A number of fundamentally important palace ceremonial observances are regulated by two of the above-mentioned calendrical systems, the 35-day selapan and the Javanese/Muslim lunar year (hereafter AJ, for Anno Javanico). There are also palace events that are not anchored in these reckoning systems. Some of these come about as a result of life-cycle or status transitions of royal family and palace community members, while others relate and are timed to fit programing decisions determined outside of the ceremonial needs of the palace itself. Whether punctual or not, hundreds of events that take place in the palace in the course of a year necessitate the involvement of gamelan performance either by itself or integrated with dance and/or theatre.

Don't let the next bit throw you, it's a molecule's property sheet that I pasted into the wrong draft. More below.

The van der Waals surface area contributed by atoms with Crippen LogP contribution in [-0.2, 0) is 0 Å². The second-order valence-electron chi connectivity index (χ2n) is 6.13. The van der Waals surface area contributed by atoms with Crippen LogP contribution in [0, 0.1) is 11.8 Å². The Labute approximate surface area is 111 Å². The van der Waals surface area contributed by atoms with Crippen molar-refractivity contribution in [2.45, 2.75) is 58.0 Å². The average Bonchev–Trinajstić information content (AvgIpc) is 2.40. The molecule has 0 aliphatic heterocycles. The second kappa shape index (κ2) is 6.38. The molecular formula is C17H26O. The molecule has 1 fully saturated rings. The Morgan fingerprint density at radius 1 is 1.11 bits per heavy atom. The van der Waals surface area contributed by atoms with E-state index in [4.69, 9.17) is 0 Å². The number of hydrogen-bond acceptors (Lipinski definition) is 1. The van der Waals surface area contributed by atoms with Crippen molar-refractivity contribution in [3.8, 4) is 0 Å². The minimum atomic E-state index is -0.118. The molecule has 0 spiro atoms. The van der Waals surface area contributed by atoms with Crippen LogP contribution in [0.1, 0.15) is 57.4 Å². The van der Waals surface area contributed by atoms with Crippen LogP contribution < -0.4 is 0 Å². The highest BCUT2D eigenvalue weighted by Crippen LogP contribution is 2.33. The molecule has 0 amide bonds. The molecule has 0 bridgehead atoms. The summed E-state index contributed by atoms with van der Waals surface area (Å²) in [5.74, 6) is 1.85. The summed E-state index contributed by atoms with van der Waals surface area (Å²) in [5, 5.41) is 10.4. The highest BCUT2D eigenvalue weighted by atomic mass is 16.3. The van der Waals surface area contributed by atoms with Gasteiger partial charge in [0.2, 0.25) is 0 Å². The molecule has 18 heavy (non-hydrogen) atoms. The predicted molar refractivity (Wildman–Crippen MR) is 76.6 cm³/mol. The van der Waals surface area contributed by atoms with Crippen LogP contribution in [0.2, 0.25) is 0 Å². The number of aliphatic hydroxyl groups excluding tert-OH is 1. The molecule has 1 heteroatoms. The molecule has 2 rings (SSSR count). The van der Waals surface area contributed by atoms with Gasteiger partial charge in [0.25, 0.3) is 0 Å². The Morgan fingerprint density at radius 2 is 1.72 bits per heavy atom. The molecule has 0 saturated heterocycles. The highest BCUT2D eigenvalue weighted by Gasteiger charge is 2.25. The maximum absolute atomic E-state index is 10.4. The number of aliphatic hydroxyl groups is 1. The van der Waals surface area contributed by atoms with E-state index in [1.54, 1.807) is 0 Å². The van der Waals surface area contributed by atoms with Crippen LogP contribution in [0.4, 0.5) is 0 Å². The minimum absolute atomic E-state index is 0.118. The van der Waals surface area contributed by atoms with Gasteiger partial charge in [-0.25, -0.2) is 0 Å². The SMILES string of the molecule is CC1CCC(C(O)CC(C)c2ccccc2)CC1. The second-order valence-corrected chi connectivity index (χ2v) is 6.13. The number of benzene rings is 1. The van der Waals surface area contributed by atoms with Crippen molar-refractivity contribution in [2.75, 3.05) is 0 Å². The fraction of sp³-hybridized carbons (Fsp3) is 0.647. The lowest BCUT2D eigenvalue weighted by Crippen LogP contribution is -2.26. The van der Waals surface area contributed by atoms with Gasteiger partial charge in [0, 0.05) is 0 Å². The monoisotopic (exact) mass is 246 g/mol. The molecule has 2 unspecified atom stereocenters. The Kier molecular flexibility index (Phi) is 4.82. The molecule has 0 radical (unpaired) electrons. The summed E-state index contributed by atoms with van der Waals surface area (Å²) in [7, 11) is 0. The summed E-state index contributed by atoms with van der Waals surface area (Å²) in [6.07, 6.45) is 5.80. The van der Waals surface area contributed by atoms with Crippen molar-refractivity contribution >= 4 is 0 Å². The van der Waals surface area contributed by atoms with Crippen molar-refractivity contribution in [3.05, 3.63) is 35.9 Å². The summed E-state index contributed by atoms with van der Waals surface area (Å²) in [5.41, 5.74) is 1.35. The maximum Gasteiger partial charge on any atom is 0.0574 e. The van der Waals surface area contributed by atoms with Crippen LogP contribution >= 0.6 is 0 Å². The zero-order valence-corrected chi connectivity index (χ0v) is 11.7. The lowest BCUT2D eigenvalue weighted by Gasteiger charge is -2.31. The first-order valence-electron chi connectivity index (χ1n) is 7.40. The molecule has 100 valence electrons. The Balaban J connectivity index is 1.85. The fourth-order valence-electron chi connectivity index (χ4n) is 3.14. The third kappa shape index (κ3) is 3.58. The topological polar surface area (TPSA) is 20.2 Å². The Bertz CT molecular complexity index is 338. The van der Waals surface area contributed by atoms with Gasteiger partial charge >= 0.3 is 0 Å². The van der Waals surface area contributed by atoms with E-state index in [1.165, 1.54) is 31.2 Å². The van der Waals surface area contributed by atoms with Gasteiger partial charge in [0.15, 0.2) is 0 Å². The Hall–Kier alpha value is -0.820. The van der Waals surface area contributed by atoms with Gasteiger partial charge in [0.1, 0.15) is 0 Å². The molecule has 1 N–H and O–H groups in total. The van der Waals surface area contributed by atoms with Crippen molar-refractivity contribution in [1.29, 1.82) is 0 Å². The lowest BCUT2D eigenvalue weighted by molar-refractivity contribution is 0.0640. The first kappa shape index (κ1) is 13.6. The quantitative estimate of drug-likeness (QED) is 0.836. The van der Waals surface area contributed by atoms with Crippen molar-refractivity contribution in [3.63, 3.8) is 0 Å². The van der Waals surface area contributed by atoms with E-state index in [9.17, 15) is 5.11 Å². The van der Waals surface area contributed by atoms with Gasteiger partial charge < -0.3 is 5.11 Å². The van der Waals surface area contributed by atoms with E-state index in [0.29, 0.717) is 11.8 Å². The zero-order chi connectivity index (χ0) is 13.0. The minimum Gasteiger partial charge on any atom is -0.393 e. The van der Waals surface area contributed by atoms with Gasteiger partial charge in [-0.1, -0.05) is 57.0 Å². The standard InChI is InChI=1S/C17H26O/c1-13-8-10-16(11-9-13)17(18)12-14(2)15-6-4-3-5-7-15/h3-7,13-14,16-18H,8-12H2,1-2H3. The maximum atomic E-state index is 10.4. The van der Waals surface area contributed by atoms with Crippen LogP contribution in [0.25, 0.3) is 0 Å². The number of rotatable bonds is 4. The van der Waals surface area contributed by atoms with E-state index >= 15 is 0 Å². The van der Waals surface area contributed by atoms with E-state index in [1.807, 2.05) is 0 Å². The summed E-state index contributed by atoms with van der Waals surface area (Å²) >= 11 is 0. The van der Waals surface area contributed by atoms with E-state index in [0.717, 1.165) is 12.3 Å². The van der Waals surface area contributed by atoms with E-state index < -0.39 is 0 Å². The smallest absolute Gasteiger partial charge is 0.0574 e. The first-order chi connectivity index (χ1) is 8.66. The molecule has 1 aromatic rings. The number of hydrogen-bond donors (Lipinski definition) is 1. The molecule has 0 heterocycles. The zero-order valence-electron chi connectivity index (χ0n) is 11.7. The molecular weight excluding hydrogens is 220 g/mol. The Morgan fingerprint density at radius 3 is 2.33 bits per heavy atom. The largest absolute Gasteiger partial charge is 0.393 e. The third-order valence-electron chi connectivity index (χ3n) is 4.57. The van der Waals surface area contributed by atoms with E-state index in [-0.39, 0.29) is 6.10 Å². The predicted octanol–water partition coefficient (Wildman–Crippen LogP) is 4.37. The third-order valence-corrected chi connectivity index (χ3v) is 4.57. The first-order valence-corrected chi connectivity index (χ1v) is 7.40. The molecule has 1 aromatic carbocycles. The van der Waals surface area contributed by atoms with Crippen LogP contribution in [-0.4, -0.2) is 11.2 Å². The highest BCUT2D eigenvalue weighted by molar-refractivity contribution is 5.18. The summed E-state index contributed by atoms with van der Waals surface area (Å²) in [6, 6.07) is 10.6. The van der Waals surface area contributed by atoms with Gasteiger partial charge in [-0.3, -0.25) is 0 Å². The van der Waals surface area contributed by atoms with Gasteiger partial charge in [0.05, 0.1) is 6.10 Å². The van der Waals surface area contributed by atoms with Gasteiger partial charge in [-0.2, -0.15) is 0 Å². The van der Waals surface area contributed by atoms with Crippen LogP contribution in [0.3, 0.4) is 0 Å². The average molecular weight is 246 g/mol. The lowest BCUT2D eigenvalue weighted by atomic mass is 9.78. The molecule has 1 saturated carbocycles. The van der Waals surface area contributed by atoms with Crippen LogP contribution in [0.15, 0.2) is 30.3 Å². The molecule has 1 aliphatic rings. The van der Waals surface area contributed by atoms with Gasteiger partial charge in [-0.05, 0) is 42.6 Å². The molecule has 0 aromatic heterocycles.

Finally, it needs to be mentioned that certain days, periods, and occurrences carry a prohibition on the sounding of gamelans in the kraton. The palace strictly observes two Muslim-related prohibitions on gamelan performance:  dinten (day) Jumuwah (sunset Thursday until after solat luhur, the midday prayer, on Friday), which occurs weekly; and wulan (month) Pasa (the fasting month), which occurs yearly. Also, music and other entertainments are not a part of the activities following a Javanese death. The palace officially marks the death of a royal family member with a one-week mourning period that includes a restriction on gamelan and dance activity in the kraton proper; following the death of a sultan there is no gamelan to be sounded for an entire month in the kraton. Other than during these periods of restriction, gamelan performance can theoretically take place at any time.